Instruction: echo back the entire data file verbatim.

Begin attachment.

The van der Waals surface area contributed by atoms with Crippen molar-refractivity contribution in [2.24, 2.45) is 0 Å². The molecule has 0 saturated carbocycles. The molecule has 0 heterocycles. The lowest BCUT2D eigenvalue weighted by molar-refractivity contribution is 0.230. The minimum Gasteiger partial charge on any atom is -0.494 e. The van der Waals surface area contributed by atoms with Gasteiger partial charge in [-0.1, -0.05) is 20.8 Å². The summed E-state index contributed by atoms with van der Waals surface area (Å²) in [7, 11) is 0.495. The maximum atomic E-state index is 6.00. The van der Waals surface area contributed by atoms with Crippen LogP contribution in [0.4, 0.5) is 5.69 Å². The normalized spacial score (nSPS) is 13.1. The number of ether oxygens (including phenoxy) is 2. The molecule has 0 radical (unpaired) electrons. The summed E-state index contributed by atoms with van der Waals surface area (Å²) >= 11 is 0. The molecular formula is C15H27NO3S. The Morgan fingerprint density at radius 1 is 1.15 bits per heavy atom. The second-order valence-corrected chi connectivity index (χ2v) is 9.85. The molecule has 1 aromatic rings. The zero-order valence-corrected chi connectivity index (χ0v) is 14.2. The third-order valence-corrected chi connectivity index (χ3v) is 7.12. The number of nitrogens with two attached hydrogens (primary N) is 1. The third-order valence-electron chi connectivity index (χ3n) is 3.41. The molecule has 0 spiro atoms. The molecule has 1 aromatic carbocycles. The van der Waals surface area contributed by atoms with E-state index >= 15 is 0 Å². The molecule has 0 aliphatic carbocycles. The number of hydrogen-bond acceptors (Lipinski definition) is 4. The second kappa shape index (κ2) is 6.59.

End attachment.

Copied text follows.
The van der Waals surface area contributed by atoms with Crippen molar-refractivity contribution in [2.24, 2.45) is 0 Å². The molecule has 0 saturated carbocycles. The molecule has 0 heterocycles. The lowest BCUT2D eigenvalue weighted by molar-refractivity contribution is 0.230. The minimum Gasteiger partial charge on any atom is -0.494 e. The van der Waals surface area contributed by atoms with Gasteiger partial charge in [-0.1, -0.05) is 20.8 Å². The summed E-state index contributed by atoms with van der Waals surface area (Å²) in [7, 11) is 0.495. The maximum atomic E-state index is 6.00. The van der Waals surface area contributed by atoms with Crippen LogP contribution in [0.4, 0.5) is 5.69 Å². The normalized spacial score (nSPS) is 13.1. The number of ether oxygens (including phenoxy) is 2. The molecule has 0 radical (unpaired) electrons. The summed E-state index contributed by atoms with van der Waals surface area (Å²) >= 11 is 0. The molecular formula is C15H27NO3S. The Morgan fingerprint density at radius 1 is 1.15 bits per heavy atom. The second-order valence-corrected chi connectivity index (χ2v) is 9.85. The molecule has 1 aromatic rings. The zero-order valence-corrected chi connectivity index (χ0v) is 14.2. The third-order valence-corrected chi connectivity index (χ3v) is 7.12. The number of nitrogens with two attached hydrogens (primary N) is 1. The third-order valence-electron chi connectivity index (χ3n) is 3.41. The molecule has 0 spiro atoms. The molecule has 1 aromatic carbocycles. The van der Waals surface area contributed by atoms with E-state index >= 15 is 0 Å². The molecule has 0 aliphatic carbocycles. The number of hydrogen-bond acceptors (Lipinski definition) is 4. The second kappa shape index (κ2) is 6.59.